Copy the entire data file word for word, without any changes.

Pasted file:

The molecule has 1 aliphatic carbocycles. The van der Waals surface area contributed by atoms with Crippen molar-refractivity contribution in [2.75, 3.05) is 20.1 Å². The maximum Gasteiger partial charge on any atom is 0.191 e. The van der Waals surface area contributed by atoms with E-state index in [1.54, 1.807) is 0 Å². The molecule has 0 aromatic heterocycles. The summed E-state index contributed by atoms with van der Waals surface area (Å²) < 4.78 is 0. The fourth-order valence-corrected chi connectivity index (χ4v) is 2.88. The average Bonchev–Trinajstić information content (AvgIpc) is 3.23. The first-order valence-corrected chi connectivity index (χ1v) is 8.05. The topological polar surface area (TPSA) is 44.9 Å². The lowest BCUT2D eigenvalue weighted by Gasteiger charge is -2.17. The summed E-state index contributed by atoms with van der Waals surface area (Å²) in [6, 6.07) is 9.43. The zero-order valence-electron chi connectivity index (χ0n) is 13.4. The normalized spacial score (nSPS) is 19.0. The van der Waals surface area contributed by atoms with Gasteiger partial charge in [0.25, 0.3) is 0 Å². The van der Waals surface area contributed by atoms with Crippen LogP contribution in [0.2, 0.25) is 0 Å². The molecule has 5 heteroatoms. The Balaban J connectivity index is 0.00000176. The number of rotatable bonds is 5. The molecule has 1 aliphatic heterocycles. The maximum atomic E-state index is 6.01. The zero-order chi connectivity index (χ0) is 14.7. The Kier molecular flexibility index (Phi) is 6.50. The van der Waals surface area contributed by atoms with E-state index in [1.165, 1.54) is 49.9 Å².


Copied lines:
The molecule has 1 aliphatic carbocycles. The van der Waals surface area contributed by atoms with Crippen molar-refractivity contribution in [2.75, 3.05) is 20.1 Å². The maximum Gasteiger partial charge on any atom is 0.191 e. The van der Waals surface area contributed by atoms with E-state index in [1.54, 1.807) is 0 Å². The molecule has 0 aromatic heterocycles. The summed E-state index contributed by atoms with van der Waals surface area (Å²) < 4.78 is 0. The fourth-order valence-corrected chi connectivity index (χ4v) is 2.88. The average Bonchev–Trinajstić information content (AvgIpc) is 3.23. The first-order valence-corrected chi connectivity index (χ1v) is 8.05. The topological polar surface area (TPSA) is 44.9 Å². The lowest BCUT2D eigenvalue weighted by Gasteiger charge is -2.17. The summed E-state index contributed by atoms with van der Waals surface area (Å²) in [6, 6.07) is 9.43. The zero-order valence-electron chi connectivity index (χ0n) is 13.4. The normalized spacial score (nSPS) is 19.0. The van der Waals surface area contributed by atoms with Gasteiger partial charge in [0.25, 0.3) is 0 Å². The van der Waals surface area contributed by atoms with Crippen LogP contribution in [0.2, 0.25) is 0 Å². The molecule has 5 heteroatoms. The Balaban J connectivity index is 0.00000176. The number of rotatable bonds is 5. The molecule has 1 aliphatic heterocycles. The maximum atomic E-state index is 6.01. The zero-order chi connectivity index (χ0) is 14.7. The Kier molecular flexibility index (Phi) is 6.50. The van der Waals surface area contributed by atoms with E-state index in [1.165, 1.54) is 49.9 Å².